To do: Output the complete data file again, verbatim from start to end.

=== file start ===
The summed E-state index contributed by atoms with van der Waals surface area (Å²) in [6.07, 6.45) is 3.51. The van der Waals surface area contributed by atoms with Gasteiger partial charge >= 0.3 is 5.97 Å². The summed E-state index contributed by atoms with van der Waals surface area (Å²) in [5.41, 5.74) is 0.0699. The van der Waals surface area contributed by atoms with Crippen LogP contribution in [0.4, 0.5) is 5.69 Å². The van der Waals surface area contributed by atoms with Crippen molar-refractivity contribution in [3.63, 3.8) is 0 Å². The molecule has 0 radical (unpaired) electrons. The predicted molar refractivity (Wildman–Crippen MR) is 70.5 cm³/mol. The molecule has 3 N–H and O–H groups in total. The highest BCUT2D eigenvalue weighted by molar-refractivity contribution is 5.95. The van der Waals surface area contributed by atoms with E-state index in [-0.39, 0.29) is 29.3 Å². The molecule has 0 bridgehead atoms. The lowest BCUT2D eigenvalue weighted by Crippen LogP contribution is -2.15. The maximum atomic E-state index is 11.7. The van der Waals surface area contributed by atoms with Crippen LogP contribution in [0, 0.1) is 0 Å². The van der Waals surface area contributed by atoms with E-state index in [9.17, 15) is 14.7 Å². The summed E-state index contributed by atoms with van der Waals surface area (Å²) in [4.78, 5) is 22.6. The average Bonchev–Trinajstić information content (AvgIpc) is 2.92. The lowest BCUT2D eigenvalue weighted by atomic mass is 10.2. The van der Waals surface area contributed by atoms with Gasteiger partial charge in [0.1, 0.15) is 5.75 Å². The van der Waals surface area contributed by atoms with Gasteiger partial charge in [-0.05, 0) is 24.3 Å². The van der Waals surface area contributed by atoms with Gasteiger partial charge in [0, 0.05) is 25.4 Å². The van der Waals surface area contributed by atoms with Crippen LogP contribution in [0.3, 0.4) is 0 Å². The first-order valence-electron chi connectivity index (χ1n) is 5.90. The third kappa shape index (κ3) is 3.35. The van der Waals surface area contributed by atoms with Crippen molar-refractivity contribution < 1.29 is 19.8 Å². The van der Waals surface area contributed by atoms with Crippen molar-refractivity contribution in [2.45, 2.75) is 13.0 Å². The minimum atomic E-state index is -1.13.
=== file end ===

The summed E-state index contributed by atoms with van der Waals surface area (Å²) in [6.07, 6.45) is 3.51. The van der Waals surface area contributed by atoms with Gasteiger partial charge >= 0.3 is 5.97 Å². The summed E-state index contributed by atoms with van der Waals surface area (Å²) in [5.41, 5.74) is 0.0699. The van der Waals surface area contributed by atoms with Crippen LogP contribution in [0.4, 0.5) is 5.69 Å². The van der Waals surface area contributed by atoms with Crippen molar-refractivity contribution in [3.63, 3.8) is 0 Å². The molecule has 0 radical (unpaired) electrons. The predicted molar refractivity (Wildman–Crippen MR) is 70.5 cm³/mol. The molecule has 3 N–H and O–H groups in total. The highest BCUT2D eigenvalue weighted by molar-refractivity contribution is 5.95. The van der Waals surface area contributed by atoms with E-state index in [-0.39, 0.29) is 29.3 Å². The molecule has 0 bridgehead atoms. The lowest BCUT2D eigenvalue weighted by Crippen LogP contribution is -2.15. The maximum atomic E-state index is 11.7. The van der Waals surface area contributed by atoms with Crippen LogP contribution in [0, 0.1) is 0 Å². The van der Waals surface area contributed by atoms with E-state index in [9.17, 15) is 14.7 Å². The summed E-state index contributed by atoms with van der Waals surface area (Å²) in [4.78, 5) is 22.6. The average Bonchev–Trinajstić information content (AvgIpc) is 2.92. The lowest BCUT2D eigenvalue weighted by atomic mass is 10.2. The van der Waals surface area contributed by atoms with Gasteiger partial charge in [0.1, 0.15) is 5.75 Å². The van der Waals surface area contributed by atoms with Gasteiger partial charge in [-0.05, 0) is 24.3 Å². The van der Waals surface area contributed by atoms with Gasteiger partial charge in [0, 0.05) is 25.4 Å². The van der Waals surface area contributed by atoms with Crippen LogP contribution in [0.3, 0.4) is 0 Å². The first-order valence-electron chi connectivity index (χ1n) is 5.90. The third kappa shape index (κ3) is 3.35. The van der Waals surface area contributed by atoms with Crippen molar-refractivity contribution < 1.29 is 19.8 Å². The van der Waals surface area contributed by atoms with Crippen molar-refractivity contribution in [2.45, 2.75) is 13.0 Å². The minimum atomic E-state index is -1.13.